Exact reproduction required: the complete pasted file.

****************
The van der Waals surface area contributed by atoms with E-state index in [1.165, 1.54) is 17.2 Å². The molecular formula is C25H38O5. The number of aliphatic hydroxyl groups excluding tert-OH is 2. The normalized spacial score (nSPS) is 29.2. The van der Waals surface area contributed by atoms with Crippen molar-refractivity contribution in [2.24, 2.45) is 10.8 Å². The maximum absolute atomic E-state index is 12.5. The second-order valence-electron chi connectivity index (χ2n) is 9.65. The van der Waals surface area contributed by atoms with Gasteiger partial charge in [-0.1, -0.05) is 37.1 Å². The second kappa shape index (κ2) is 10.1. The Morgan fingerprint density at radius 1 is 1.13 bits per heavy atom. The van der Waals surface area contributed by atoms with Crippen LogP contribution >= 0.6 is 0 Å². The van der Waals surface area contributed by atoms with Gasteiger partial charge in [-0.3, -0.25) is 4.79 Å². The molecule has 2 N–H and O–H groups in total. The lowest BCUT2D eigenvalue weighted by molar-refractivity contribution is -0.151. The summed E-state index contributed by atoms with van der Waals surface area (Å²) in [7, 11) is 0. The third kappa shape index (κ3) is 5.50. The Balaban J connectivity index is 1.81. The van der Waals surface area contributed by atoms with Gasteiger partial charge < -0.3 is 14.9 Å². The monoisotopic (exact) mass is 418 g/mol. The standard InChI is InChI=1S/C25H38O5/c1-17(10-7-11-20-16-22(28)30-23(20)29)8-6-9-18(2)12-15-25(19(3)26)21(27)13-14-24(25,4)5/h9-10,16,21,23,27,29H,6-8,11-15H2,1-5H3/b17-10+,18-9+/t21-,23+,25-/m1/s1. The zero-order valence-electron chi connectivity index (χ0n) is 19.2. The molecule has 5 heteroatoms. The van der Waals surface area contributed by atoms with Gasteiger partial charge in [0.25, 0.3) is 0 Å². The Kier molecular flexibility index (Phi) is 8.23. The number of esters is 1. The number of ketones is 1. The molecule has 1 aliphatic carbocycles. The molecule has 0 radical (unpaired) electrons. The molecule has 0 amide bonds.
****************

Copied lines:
The van der Waals surface area contributed by atoms with E-state index in [1.165, 1.54) is 17.2 Å². The molecular formula is C25H38O5. The number of aliphatic hydroxyl groups excluding tert-OH is 2. The normalized spacial score (nSPS) is 29.2. The van der Waals surface area contributed by atoms with Crippen molar-refractivity contribution in [2.24, 2.45) is 10.8 Å². The maximum absolute atomic E-state index is 12.5. The second-order valence-electron chi connectivity index (χ2n) is 9.65. The van der Waals surface area contributed by atoms with Gasteiger partial charge in [-0.1, -0.05) is 37.1 Å². The second kappa shape index (κ2) is 10.1. The Morgan fingerprint density at radius 1 is 1.13 bits per heavy atom. The van der Waals surface area contributed by atoms with Crippen LogP contribution >= 0.6 is 0 Å². The van der Waals surface area contributed by atoms with Gasteiger partial charge in [-0.3, -0.25) is 4.79 Å². The molecule has 2 N–H and O–H groups in total. The lowest BCUT2D eigenvalue weighted by molar-refractivity contribution is -0.151. The summed E-state index contributed by atoms with van der Waals surface area (Å²) in [7, 11) is 0. The third kappa shape index (κ3) is 5.50. The Balaban J connectivity index is 1.81. The van der Waals surface area contributed by atoms with Gasteiger partial charge < -0.3 is 14.9 Å². The monoisotopic (exact) mass is 418 g/mol. The standard InChI is InChI=1S/C25H38O5/c1-17(10-7-11-20-16-22(28)30-23(20)29)8-6-9-18(2)12-15-25(19(3)26)21(27)13-14-24(25,4)5/h9-10,16,21,23,27,29H,6-8,11-15H2,1-5H3/b17-10+,18-9+/t21-,23+,25-/m1/s1. The zero-order valence-electron chi connectivity index (χ0n) is 19.2. The molecule has 5 heteroatoms. The van der Waals surface area contributed by atoms with Gasteiger partial charge in [0.25, 0.3) is 0 Å². The Kier molecular flexibility index (Phi) is 8.23. The number of esters is 1. The number of ketones is 1. The molecule has 1 aliphatic carbocycles. The molecule has 0 radical (unpaired) electrons. The molecule has 0 amide bonds.